War Is the Only Proper School of the Surgeon , Pete Starling

War Is the Only Proper School of the Surgeon , Pete Starling


Herts & Beds Branch



“War Is The Only Proper School of the Surgeon”, Pete Starling

From the medical point of view the war was an entirely different conflict from that fought in South Africa fifteen years previously. The introduction of new weapons resulted in greater severity of wounds, and in France and Flanders the manured soil meant that there was a high incidence of wound infection. Surgery had to change. Luckily there were many young military surgeons willing to operate on wounds that were previously thought best to leave alone and let nature take its course. This talk will outline how the army medical services kept pace with these changes and the advances in surgery and medicine that took place as the war progressed.
Pete Starling served in the Royal Army Medical Corps (RAMC) and later gained an MA at the University of Birmingham with a dissertation on surgical improvements during the First World War. He holds the Diploma in the History of Medicine, his dissertation being on recruitment, gallantry and death of medical officers during WW1.


Richard Freeman spoke on four principal naval commanders of the war: Jellicoe and Beatty, and opposing them Scheer and Hipper. Not surprisingly, there is far more information available on the first two. As a young officer, Jellicoe was lucky to survive a serious collision at sea, and was wounded in the Boer War. He showed considerable early promise, and had the backing of Admiral Fisher. His tendency to caution was noted early on, and he seems to have been poor at delegating. However, his performance early in the war in the Helligoland Bight battle was judged to be good, and he was the right person to be in command of the fleet at the time of Jutland. Beatty, by contrast, was brash and arrogant. Also wounded in conflict (the Boxer Rebellion), he was also bold and courageous, if lacking in attention to detail. His performance in the Dogger Bank battle in January 1915 showed a command style that gave rise to some concern.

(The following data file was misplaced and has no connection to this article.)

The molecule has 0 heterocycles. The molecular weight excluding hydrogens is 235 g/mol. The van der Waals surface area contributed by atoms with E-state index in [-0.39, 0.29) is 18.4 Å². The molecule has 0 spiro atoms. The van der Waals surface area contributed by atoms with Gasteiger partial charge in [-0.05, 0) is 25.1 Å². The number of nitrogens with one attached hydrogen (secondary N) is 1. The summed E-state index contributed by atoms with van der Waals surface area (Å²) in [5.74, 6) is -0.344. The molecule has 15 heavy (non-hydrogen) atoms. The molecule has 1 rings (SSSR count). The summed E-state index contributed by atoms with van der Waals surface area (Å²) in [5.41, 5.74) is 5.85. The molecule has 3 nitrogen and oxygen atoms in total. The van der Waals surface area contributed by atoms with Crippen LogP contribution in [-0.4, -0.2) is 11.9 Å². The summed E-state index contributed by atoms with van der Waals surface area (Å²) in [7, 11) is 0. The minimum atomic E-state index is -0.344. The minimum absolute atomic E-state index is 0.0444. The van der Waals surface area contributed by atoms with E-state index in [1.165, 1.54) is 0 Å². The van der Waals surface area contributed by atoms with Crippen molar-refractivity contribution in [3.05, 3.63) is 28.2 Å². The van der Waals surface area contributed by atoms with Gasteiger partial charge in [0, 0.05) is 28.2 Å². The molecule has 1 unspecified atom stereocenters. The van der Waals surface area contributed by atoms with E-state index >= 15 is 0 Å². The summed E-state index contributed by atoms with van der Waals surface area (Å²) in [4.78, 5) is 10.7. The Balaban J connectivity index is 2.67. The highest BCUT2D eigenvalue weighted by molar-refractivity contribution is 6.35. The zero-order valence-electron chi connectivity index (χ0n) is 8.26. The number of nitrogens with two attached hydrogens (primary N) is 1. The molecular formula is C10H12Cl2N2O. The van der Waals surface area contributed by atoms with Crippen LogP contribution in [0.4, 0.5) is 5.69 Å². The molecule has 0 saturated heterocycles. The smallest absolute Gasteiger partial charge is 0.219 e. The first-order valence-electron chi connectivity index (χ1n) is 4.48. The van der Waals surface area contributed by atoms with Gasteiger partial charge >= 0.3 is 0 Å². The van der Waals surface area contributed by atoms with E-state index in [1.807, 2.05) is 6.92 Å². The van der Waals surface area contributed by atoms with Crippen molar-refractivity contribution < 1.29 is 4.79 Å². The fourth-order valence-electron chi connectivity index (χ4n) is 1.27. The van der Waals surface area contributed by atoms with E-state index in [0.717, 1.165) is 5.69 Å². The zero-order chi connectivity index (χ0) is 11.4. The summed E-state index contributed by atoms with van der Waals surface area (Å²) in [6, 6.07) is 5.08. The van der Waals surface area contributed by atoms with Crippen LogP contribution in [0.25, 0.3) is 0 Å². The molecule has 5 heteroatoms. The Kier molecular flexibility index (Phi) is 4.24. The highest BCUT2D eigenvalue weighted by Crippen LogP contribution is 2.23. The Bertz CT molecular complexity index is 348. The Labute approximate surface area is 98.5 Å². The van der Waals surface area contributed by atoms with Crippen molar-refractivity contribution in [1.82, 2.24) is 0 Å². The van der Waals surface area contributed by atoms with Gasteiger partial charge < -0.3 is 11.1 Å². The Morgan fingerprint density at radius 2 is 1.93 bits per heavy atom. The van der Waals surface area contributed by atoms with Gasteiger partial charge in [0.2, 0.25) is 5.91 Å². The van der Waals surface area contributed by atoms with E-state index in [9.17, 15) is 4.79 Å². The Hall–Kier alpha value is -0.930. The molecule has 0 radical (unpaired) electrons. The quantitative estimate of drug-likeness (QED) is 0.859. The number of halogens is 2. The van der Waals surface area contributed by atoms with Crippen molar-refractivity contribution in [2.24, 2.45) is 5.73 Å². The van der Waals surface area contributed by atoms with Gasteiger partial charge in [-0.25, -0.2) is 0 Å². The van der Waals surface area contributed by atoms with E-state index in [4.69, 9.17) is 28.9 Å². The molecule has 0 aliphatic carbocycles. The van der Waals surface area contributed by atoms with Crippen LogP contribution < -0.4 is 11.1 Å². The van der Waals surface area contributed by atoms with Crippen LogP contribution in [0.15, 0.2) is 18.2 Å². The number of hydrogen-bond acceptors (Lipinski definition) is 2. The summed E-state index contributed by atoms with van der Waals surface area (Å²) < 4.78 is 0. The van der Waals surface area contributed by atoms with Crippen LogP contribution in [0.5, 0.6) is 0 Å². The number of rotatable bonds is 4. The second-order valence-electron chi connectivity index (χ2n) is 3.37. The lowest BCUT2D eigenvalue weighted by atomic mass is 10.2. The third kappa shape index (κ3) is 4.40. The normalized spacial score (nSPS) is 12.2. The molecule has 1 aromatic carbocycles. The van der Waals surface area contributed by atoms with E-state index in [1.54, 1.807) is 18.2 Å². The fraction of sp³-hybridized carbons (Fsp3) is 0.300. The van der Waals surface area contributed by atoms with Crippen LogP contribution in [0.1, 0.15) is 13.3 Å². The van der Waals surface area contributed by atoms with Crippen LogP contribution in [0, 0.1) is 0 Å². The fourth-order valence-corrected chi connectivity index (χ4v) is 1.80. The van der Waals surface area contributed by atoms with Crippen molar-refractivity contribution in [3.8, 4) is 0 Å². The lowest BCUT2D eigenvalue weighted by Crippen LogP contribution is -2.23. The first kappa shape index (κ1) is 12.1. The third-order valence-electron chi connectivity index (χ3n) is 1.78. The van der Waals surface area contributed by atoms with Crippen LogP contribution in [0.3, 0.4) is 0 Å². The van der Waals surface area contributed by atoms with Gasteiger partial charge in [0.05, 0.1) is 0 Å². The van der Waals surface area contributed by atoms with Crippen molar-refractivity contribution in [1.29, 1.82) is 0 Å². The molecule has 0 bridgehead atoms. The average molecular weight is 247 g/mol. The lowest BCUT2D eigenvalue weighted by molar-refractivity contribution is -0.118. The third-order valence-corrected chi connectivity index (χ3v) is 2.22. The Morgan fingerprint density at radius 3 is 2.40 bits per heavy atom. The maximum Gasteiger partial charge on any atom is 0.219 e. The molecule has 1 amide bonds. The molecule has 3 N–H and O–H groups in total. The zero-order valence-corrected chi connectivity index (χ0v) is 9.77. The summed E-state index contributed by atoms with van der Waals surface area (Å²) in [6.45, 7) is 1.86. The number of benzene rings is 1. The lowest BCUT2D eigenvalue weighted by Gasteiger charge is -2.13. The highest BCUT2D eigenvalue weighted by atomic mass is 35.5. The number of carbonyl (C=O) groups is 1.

Scheer was the son of a headmaster, and headed the raids on the east coast of England early in the war. He seems to have been rather like Beatty in his aggression, and took command of the German fleet in January 1916, when von Pohl resigned through ill health. Hipper actually started his service career in the army, switching to the navy in 1881. Although of humble origins, his talent was recognised, and he was given command of the important scouting force.

These four men played leading roles at Jutland, which Richard described as an accidental battle. The first mistake was made by Beatty, who opened fire too late. The signalling of his cruisers was defective, and Jellicoe got poor information from Beatty. Nonetheless, the former was able to “cross the T” perfectly and preserved the Grand Fleet. Certainly Jellicoe fought a defensive battle, but that was necessary in order to maintain the blockade of Germany. On the other side, Scheer’s behaviour was reckless, while Hipper was skilful. Nonetheless, the former was regarded as a hero in Germany, which regarded the battle as a victory. On the basis of ships sunk and lives lost, it mayappear so, but Jellicoe’s losses could be replaced, and the German fleet never ventured out again. After the battle, Jellicoe became First Sea Lord, while Beatty replaced him. Jellicoe’s later career was not a success; he opposed the convoy system, and was dismissed in December 1917. As for Hipper, with the war all but lost in October 1918 he conceived a deranged plan for a suicidal naval attack, which Hipper actually approved. This was only stopped by a mutiny in the German navy.